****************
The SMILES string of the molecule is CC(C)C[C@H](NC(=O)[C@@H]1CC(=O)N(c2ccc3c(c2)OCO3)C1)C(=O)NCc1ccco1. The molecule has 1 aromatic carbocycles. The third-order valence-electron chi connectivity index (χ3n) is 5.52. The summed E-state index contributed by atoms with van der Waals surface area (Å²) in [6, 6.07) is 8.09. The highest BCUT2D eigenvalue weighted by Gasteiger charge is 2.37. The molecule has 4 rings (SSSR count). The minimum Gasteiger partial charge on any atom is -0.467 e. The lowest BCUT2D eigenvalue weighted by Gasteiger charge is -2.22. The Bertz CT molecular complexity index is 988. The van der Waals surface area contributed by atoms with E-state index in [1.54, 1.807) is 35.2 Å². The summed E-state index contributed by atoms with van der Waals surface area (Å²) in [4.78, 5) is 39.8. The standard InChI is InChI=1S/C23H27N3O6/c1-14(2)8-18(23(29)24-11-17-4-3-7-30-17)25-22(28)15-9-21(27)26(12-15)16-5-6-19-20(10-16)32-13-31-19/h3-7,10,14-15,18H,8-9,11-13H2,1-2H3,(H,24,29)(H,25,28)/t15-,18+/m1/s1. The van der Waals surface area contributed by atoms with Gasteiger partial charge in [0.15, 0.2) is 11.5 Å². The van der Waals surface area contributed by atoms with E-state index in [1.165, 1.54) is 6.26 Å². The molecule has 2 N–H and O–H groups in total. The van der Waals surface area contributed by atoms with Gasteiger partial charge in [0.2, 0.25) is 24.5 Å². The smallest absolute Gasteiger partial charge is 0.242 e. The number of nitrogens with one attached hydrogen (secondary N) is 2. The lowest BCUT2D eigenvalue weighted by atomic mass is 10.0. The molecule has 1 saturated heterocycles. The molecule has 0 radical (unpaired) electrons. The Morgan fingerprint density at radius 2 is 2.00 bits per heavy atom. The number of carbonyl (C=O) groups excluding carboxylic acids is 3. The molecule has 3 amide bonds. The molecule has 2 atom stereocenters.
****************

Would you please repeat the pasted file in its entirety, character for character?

The SMILES string of the molecule is CC(C)C[C@H](NC(=O)[C@@H]1CC(=O)N(c2ccc3c(c2)OCO3)C1)C(=O)NCc1ccco1. The molecule has 1 aromatic carbocycles. The third-order valence-electron chi connectivity index (χ3n) is 5.52. The summed E-state index contributed by atoms with van der Waals surface area (Å²) in [6, 6.07) is 8.09. The highest BCUT2D eigenvalue weighted by Gasteiger charge is 2.37. The molecule has 4 rings (SSSR count). The minimum Gasteiger partial charge on any atom is -0.467 e. The lowest BCUT2D eigenvalue weighted by Gasteiger charge is -2.22. The Bertz CT molecular complexity index is 988. The van der Waals surface area contributed by atoms with E-state index in [1.54, 1.807) is 35.2 Å². The summed E-state index contributed by atoms with van der Waals surface area (Å²) in [4.78, 5) is 39.8. The standard InChI is InChI=1S/C23H27N3O6/c1-14(2)8-18(23(29)24-11-17-4-3-7-30-17)25-22(28)15-9-21(27)26(12-15)16-5-6-19-20(10-16)32-13-31-19/h3-7,10,14-15,18H,8-9,11-13H2,1-2H3,(H,24,29)(H,25,28)/t15-,18+/m1/s1. The van der Waals surface area contributed by atoms with Gasteiger partial charge in [0.15, 0.2) is 11.5 Å². The van der Waals surface area contributed by atoms with E-state index in [1.165, 1.54) is 6.26 Å². The molecule has 2 N–H and O–H groups in total. The van der Waals surface area contributed by atoms with Gasteiger partial charge in [0.2, 0.25) is 24.5 Å². The smallest absolute Gasteiger partial charge is 0.242 e. The number of nitrogens with one attached hydrogen (secondary N) is 2. The lowest BCUT2D eigenvalue weighted by atomic mass is 10.0. The molecule has 1 saturated heterocycles. The molecule has 0 radical (unpaired) electrons. The Morgan fingerprint density at radius 2 is 2.00 bits per heavy atom. The number of carbonyl (C=O) groups excluding carboxylic acids is 3. The molecule has 3 amide bonds. The molecule has 2 atom stereocenters.